Peter Vuust, professor

Peter VuustPeter Vuust is Professor at Royal Academy of Music, Aarhus and associate Professor at Center of Functionally Integrative Neuroscience, Aarhus University

Neural processing of polyrhythmic structures in music

Ph.D. Thesis, 2006
Peter Vuust, M.Sc


Peter Vuust’s Ph.D. thesis consists of 3 papers and a review in English. It represents research undertaken during his appointment partly as a research assistant at Centre of Functionally Integrative Neuroscience (CFIN), University of Aarhus, Denmark, partly as associate professor at Royal Academy of Music, Aarhus, Denmark (DJM). MEG measurements were conducted at BioMag Laboratory, Helsinki Brain Research Centre, Helsinki University Central Hospital, Finland.

Musicians, especially in improvisational music, often use complex rhythms such as polyrhythms when communicating during musical performances. Polyrhythms can roughly be divided into two types: 1) metric displacement (MD) and 2) regrouping of subdivisions (RS). In jazz improvisation, MD often appears as part of the initial phases, where connections between musicians have to be established, whereas RS typically emerges later in the communicational process intensifying the tension during more substantial parts of the improvisational climaxes. Using brain imaging technology, we wanted to study whether communication through polyrhythm in music is comparable to other forms of human communication, especially language, and if musicians perceive music as a language more than do non-musicians.

Using MEG, we investigated neural responses to metric incongruence (including MD) in musicians and non-musicians. In a separate experiment, we used fMRI to investigate neural correlates in musicians to epochs of intensive polyrhythm (RS) compared with epochs of no rhythmic tension.

We hypothesized that 1) neural processing of metric incongruence differ in lateralization and strength between musicians and non-musicians even at the pre-attentive level 2) processing of metric incongruence may be interpreted in a predictive coding framework, 3) processing of polyrhythm overlaps with certain aspects of language processing.

In the MEG study, we found that at pre-attentive level (reflected in the MMNm component) the incongruent rhythms, strongly and rapidly stimulated the left hemisphere of expert musicians. In contrast, rhythmically inept non-musicians responded with protracted dipole latency in the left hemisphere and a significant right hemispheric lateralization both indicating pre-dominant processing of incongruent rhythm in the right hemisphere. Interestingly, the P3am did not appear to be lateralized differently between groups but to be significantly stronger in expert musicians compared to rhythmically inept non-musicians.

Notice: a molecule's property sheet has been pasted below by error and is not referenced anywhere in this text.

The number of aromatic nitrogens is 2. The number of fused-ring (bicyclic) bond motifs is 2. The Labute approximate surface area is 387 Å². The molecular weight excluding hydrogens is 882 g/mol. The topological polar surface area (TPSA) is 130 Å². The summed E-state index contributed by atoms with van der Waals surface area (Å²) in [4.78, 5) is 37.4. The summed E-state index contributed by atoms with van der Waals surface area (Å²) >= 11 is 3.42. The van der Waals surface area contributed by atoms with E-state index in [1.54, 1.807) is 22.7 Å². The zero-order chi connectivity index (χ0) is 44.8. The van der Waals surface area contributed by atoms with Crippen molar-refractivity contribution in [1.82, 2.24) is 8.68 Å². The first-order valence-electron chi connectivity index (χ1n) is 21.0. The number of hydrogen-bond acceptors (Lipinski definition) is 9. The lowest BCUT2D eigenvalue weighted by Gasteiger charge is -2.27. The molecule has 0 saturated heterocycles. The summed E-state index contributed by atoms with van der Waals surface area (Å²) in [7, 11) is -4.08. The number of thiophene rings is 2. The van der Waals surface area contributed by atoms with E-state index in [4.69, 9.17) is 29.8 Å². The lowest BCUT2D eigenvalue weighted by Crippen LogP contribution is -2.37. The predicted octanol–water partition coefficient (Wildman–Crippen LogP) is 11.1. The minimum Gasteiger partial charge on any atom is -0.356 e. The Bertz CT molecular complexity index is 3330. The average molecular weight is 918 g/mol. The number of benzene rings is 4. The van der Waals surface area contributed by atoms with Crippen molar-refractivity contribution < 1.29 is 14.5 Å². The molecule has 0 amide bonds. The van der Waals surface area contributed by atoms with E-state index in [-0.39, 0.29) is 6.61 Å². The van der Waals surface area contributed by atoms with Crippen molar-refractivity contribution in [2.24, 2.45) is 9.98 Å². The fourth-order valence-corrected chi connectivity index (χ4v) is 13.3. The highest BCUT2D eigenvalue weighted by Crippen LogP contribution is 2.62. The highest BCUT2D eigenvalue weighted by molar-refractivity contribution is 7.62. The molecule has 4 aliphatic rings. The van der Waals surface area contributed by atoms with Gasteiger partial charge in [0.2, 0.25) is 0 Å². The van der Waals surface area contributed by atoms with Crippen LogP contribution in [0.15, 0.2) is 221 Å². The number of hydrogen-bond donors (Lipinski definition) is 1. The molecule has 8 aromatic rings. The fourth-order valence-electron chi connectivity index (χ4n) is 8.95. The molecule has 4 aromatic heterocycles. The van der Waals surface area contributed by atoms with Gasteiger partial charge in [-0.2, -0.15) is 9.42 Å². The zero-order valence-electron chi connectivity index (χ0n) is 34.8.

We interpret the processing of relevant rhythm in the left hemisphere as a functional adaptation of the brains of expert musicians to rhythmic cues in music, which suggests that pre-attentive, left-lateralized processing of significant features of a message, be that phonemes or rhythmic and metric patterns, is a feature of highly developed competence in both music and language.

In addition we argue that the theory of predictive coding as most recently stated by Karl Friston offers a framework that may describe the functional integration involved in musical processing. We take the differential neural response of the MMNm and the P3am as evidence for a neural network involved in processing rhythmic incongruence, supporting the predictive coding theory.

In the fMRI study, we found that polyrhythms (RS) activated Brodmann area 47 bilaterally when musicians tapped the main pulse in a polymetric context where the music emphasized a counter pulse. Keeping the rhythm while listening to music, is fundamental to experiencing musical tension in different layers of the musical structure such that the music appears as a coherent meaningful expression. BA47 has consistently been implicated in studies of semantic processing. Thus similar cognitive processes and strategies may serve music, language and possibly other forms of communication.

The activation of BA47 in the right hemisphere correlated negatively with the metrical competence of the subjects as measured by their tapping standard deviation while keeping the rhythm during the counter meter. In contrast the difference between the left and right hemispheric response correlated positively (although non-significantly) with metrical competence. This supports the observations using MEG demonstrating competence related left lateralized brain responses to metric deviation. It extends the previous findings of competence induced left lateralization of rhythm/meter of pre-attentive processing in the auditory cortex to probably higher processing in the inferior frontal sulcus.

Taken together these studies suggest that processes fundamental to human communication subserve processing both of music and language. Furthermore certain processes of especially rhythm and meter in skilled musicians are lateralized to the language hemisphere. We propose that to musicians, rhythm is a language.

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